Squid Game Review


Justin McAuley, Staff Writer / Silver Streams Editor

Squid Game, a South Korean survival drama series on Netflix, recently became the number one most popular series in the United States. With so many people talking about the series and its memorable imagery and scenes, I want to answer the question (without spoiling anything): is it worth watching?

In my opinion, yes, it is absolutely worth watching. However, since it involves very dark themes, you should only watch it if you’re comfortable with that.

Squid Game follows the main protagonist Seong Gi-hun, a South Korean man dealing with large amounts of debt. An unnamed, cryptic organization finds out about Gi-hun’s debt and offers to give him an opportunity to pay it off. After accepting, Gi-hun is brought into the games with 456 other players. The games are a series of South Korean children’s games with a twist: if you lose the game, you lose your life. The games continue until only one person is left standing, and the victor wins 45.6 billion won (38.4 million USD), enough money to alleviate all their debt and more.

Throughout Gi-hun’s time in the games, he meets other characters, such as Sang-woo, Sae-byeok, and Ali. These characters have deep character arcs of their own. For example, Sang-woo is a childhood friend of Gi-hun’s who went to business school and ended up in debt after a series of poor decisions. These characters also explore social issues in South Korea. Sae-byeok is a North Korean refugee, and much of her character arc covers how North Korean refugees struggle to get by in South Korea. 

Similarly, other parts of the story explore other social issues. Considering that the story is a survival drama, it seems to naturally follow that a lot of emphasis is placed on strength during the games. However, not all of the games necessarily rely on strength, and many characters make the false assumption that they should avoid having women on their team due to their perceived lesser strength. Other games explore the ways we socialize with our friends and enemies and how we work together in groups. In fact, all of the games in Squid Game seem to be imbued with commentary about the way we socialize and engage with stereotypes, assumptions, and groups. 

This leads to the overarching theme of Squid Game, which is quite unique and different from similar stories. In Squid Game, every character is deeply responsible for the actions they commit during the game. While the game organizers do deserve a large amount of the blame, Squid Game wears its message about violence on its sleeve: that we are all complicit in and responsible for large-scale systemic violence. The series explores how the players in the games interact with the games and how their actions and beliefs about the game end up maintaining the violent cycle.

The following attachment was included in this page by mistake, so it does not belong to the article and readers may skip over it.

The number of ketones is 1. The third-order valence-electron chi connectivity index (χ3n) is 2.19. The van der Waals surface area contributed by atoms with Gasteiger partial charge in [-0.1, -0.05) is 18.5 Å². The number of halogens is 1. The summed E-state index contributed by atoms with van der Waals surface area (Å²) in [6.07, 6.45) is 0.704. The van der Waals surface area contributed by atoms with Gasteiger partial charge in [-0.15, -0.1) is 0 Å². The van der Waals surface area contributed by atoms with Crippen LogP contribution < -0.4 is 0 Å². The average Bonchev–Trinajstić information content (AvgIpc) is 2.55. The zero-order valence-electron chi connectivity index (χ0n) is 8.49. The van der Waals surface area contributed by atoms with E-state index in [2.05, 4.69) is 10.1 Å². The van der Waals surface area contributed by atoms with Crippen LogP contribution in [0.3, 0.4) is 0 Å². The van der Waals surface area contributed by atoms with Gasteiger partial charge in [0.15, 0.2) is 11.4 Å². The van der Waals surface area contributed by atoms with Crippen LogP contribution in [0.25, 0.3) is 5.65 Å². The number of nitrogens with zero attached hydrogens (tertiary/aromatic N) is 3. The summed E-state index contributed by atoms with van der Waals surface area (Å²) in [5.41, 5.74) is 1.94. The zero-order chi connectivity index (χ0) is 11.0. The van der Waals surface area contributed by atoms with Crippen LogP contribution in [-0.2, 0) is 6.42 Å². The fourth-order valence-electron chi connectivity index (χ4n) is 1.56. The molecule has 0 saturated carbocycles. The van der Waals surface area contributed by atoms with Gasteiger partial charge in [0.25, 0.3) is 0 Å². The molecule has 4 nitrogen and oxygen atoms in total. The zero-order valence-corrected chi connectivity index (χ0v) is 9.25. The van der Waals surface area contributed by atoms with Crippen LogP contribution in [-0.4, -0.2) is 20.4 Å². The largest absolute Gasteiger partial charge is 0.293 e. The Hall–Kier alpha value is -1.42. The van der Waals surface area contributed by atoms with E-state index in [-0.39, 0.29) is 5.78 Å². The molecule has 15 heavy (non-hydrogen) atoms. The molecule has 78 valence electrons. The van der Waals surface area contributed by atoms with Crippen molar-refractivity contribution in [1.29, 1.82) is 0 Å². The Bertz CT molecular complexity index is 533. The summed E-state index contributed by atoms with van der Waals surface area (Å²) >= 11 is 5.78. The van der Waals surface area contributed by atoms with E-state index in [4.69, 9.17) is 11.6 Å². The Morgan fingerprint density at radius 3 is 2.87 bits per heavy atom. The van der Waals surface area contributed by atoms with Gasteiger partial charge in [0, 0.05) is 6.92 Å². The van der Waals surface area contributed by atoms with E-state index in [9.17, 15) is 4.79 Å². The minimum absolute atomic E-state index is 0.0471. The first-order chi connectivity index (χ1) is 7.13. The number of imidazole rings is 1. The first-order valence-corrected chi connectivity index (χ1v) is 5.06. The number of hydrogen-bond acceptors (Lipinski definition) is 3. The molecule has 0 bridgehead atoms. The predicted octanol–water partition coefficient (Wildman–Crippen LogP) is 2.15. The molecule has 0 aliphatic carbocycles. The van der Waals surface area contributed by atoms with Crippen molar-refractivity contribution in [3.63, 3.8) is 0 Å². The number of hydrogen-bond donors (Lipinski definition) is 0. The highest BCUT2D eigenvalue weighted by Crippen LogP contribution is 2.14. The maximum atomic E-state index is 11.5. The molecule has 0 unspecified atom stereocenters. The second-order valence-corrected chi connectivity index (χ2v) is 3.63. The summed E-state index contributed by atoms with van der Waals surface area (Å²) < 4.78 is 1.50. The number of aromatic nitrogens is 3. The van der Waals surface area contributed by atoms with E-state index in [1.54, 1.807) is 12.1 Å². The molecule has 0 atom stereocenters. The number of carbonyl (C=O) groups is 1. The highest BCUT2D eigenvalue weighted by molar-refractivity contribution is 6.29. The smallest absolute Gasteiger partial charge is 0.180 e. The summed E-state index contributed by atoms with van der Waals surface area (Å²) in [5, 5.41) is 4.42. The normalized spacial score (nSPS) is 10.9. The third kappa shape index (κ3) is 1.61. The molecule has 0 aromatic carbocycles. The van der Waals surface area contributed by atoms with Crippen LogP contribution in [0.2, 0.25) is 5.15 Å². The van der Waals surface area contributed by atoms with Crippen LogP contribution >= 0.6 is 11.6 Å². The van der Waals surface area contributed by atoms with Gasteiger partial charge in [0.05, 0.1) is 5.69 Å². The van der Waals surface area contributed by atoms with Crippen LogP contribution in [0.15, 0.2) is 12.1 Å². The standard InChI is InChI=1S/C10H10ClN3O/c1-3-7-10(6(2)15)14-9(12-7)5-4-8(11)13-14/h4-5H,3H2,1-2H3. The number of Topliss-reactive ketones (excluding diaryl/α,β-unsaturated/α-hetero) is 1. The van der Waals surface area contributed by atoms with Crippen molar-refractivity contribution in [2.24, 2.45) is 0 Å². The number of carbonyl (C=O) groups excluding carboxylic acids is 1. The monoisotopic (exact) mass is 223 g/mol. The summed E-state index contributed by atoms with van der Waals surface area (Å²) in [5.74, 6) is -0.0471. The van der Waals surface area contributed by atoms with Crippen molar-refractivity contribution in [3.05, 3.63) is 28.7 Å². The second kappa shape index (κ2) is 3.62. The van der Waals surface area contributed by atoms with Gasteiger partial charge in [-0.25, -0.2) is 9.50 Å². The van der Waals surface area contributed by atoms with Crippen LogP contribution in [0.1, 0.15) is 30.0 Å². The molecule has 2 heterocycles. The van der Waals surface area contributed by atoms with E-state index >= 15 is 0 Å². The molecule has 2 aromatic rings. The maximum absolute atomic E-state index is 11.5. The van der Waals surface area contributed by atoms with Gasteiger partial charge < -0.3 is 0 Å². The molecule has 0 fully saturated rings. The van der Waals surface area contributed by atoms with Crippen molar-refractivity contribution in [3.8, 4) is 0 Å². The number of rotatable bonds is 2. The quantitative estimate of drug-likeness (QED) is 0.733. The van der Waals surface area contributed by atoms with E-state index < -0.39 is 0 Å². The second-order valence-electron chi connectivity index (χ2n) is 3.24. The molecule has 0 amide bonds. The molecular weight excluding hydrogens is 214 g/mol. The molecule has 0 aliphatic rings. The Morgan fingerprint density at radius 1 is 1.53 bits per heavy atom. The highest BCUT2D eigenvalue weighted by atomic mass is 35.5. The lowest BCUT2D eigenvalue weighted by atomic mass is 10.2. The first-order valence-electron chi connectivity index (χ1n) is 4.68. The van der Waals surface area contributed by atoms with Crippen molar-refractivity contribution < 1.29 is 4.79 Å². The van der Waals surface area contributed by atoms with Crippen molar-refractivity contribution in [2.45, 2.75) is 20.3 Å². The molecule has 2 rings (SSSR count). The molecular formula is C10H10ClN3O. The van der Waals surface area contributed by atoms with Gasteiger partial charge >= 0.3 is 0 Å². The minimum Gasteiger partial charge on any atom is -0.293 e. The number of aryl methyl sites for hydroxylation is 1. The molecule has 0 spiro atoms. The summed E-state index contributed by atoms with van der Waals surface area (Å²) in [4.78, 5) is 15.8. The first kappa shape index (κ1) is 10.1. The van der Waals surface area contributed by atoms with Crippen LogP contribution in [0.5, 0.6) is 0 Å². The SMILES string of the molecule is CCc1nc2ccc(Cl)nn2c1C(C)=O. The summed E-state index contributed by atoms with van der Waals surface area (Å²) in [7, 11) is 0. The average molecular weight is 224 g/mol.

However, the show does not stray away from placing the blame on the organizers of the game. Without revealing anything about the show, Squid Game does make it quite clear how unethical and absurd the games really are, and how powerful people end up creating massive systems of violence for profit, and even entertainment. This is not unique to Squid Game, as many stories explore systemic critiques of society and point out the violence that the ruling class creates. However, what makes Squid Game unique is how it brings this theme to an immediate and individual level. The show does not let you leave feeling absolved of the guilt from the violence in society. While it does delve into themes of critiquing the ruling class, the primary focus of the show is critiquing the common person themselves. The message of the show is quite clear: that your actions can end up perpetuating violence just as much as the controllers of that violence.

In this regard, Squid Game is a very challenging show. It makes us question our role in society and how directly responsible we ought to hold ourselves for injustice and violence. The show raises many difficult questions about ourselves that require self-reflection. This is one of the main marks of a good story: that it does not leave your mind after you finish it. 

Squid Game is one of those rare stories that stay with us after we finish it, making us reflect on ourselves and question our place in society. It’s no wonder that the show became so popular so quickly.